An engineer’s guide to toy assembly

Last weekend I was assembling a bubble gum pink plastic shopping cart for Rose (that she got for her *ahem* birthday.  Don’t judge.) when I realized that I was using a number of engineering principles that I learned in my 4 plus years of college.  I thought my fellow engineer’s and those of you who may as well be one (or were one in a previous life) would appreciate that those hard learned lessons can be put to use in real life.  If your not a nerd like me, you can skip down to the end where there’s a cute picture of Rose with her fully assembled cart complete with play food that I found on clearance at Target (score!).  Please excuse any and all bad spelling or grammar.  I am an engineer.




3.  Leverage:  The use of a lever to gain a mechanical advantage when attempting to remove a lock washer from a metal post that was incorrectly installed because of misreading directions.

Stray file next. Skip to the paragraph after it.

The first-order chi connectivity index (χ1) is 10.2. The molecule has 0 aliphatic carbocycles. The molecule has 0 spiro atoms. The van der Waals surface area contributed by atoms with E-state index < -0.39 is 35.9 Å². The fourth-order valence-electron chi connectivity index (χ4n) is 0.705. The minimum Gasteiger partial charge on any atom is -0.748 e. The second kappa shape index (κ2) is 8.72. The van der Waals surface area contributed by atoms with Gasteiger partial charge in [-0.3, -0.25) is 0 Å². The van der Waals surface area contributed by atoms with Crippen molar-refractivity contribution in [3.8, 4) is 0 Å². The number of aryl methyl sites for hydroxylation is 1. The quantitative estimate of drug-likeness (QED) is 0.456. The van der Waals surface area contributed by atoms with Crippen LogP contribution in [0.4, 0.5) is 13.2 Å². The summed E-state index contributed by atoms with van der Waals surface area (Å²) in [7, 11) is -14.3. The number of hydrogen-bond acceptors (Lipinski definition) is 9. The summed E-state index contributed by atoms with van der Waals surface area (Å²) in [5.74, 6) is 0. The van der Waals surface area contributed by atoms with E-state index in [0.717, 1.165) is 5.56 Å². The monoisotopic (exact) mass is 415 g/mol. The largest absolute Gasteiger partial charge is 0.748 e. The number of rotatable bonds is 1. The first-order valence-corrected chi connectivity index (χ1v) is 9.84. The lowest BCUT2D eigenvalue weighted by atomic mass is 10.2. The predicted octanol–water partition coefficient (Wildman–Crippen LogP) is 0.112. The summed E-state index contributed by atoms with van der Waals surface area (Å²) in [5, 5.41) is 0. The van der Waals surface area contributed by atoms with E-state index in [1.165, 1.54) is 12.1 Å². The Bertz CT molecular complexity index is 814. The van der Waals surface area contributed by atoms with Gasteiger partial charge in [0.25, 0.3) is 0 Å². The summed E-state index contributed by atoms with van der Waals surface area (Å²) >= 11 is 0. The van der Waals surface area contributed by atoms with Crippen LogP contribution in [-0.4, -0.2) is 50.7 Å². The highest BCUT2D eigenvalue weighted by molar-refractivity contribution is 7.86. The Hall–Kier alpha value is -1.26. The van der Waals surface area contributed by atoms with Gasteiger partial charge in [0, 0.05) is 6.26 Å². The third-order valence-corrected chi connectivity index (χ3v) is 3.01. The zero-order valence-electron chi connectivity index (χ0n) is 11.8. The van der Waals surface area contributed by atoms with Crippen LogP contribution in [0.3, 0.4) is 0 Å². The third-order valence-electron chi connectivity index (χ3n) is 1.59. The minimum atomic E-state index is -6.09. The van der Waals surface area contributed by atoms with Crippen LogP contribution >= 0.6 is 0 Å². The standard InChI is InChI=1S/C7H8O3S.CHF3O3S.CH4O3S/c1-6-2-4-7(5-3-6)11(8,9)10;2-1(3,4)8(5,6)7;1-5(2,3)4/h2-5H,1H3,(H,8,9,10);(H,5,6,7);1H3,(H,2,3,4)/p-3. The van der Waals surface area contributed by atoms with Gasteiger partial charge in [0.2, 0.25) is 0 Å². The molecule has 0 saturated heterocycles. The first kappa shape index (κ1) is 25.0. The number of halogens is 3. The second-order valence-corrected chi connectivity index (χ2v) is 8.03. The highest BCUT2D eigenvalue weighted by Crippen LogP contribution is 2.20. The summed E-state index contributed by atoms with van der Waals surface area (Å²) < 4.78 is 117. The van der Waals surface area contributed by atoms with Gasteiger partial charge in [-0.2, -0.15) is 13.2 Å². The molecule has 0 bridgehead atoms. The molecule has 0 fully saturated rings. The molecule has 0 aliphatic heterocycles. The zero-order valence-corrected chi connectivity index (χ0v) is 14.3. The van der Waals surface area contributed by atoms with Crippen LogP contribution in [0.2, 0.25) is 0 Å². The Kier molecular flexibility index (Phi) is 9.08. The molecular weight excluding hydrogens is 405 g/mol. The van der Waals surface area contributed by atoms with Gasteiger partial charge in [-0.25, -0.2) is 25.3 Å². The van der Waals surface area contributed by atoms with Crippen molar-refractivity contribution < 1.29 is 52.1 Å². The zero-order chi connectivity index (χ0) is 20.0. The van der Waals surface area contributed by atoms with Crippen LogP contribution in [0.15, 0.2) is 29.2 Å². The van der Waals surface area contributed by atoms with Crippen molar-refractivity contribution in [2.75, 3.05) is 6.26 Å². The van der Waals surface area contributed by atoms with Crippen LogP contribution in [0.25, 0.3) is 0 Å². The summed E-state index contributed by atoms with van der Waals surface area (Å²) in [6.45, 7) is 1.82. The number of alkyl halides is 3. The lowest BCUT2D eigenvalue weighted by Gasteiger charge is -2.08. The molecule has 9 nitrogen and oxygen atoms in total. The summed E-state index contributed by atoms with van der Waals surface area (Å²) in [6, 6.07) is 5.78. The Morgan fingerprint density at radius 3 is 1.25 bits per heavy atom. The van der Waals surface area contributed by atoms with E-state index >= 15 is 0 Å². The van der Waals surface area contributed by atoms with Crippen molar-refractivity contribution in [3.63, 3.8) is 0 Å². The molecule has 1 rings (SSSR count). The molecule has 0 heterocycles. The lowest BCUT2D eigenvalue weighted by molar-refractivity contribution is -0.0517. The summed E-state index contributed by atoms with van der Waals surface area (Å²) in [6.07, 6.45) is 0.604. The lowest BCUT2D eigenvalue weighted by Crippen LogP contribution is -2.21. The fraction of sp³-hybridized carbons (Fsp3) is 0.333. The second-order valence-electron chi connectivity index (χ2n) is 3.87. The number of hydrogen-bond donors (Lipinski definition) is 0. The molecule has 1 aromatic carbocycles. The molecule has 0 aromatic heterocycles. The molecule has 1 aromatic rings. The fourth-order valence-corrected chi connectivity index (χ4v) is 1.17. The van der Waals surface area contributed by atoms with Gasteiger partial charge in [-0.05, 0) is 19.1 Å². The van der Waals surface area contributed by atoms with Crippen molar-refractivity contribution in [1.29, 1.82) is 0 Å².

4.  Strength of Materials:  Calculating, by a force till deformation method, the force needed to overcome the shape memory of the plastic cap on the above mentioned lock washer (see item 3.) when attempting to remove said washer.

5.  Trajectory Calculation:  Calculating how far the plastic cap and lock washer will fly when hit with a hammer in an attempt to reapply it to the metal post.

6.  Optics:  Seeing through an opaque object (one 17 month old baby) to detect that said baby is picking up a pile of screws to eat/hide/poke the cat with.  (This one is less engineering and more mommy super power)

And finally the promised picture.

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